It’s Monday night, 8pm I’m home and partaking in the endless scroll. Facebook loves me on a Monday. I scroll past a picture of a puppy, like it. Picture of a tropical holiday, like it. Picture of an ultrasound, like it. Picture of a chocolate cake, like it.
They’re all the same to me. When the ultrasound of your unborn baby pops up on my news-feed, I don’t feel anything.
To me, it’s no different to seeing a photo of you and your boyfriend, or you on a night out with the girls, or you in your new apartment – or you and anything else that you decide to share with the world, considering the monstrous over-sharing powerhouses we’ve become through social media.
But pro-life advocates are thinking it’s a game changer. They’re dubbing us the “ultrasound generation” and believe this habit we have of sharing pre-natal photographs via social media channels will make us all more connected to the cellular blobs that are foetuses.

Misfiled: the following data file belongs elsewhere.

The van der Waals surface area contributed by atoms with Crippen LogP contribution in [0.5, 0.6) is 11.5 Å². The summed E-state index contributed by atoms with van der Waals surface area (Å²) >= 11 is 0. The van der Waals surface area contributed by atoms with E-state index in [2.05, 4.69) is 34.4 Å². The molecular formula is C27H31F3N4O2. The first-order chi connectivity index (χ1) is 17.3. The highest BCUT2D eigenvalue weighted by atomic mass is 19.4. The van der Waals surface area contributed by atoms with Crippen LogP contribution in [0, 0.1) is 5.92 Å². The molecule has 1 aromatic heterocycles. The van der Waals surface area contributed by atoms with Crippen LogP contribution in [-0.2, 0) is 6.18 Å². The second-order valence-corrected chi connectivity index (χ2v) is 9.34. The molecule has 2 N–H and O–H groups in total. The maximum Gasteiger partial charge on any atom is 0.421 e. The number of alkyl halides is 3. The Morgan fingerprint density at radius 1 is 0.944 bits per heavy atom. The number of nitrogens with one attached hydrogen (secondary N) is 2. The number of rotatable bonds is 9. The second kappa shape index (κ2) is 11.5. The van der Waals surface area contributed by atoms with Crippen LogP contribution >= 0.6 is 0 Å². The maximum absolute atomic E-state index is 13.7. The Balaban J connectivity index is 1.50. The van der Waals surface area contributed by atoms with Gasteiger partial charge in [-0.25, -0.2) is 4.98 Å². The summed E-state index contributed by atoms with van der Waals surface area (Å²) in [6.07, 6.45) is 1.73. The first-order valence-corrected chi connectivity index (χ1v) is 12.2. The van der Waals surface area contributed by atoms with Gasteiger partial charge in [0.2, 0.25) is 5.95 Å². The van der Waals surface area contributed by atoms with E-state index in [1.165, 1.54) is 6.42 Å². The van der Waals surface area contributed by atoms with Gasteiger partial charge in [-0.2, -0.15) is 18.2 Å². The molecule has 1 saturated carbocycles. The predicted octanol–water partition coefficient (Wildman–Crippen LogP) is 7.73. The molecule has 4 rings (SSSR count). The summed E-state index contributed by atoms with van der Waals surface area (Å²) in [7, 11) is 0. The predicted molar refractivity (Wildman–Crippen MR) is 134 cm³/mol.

In 2014, when the famous ‘Fonsie Fetus’ went viral, writer Howard Slugh called it the “one of the most profound pro-life moments” of the year.
“Hopefully those pictures can help save millions of lives and bring us closer to the day when Americans look back on the era of abortion on demand as an abomination similar to the institution of slavery,” he wrote. “The mechanism for sharing a message can prove as important as the message itself. Ultrasounds, and other improving technologies, can help the pro-life movement persuade previously unreachable individuals.”
Last month, senior fellow at the Catholic Association Ashley McGuire told Lenny Letter, "It seems almost expected now that when you're pregnant, and as soon as you feel comfortable telling people, you put the ultrasound picture up, and people immediately respond."
But this sharing and response is expected with everything. Not just pregnancy. It happens with friendships, motherhood, careers, travel, lifestyle, dieting, the type of breakfast you wake up to, the type of bedclothes you have, the kitchen appliances you've just purchased.
And to me, they're all one and the same.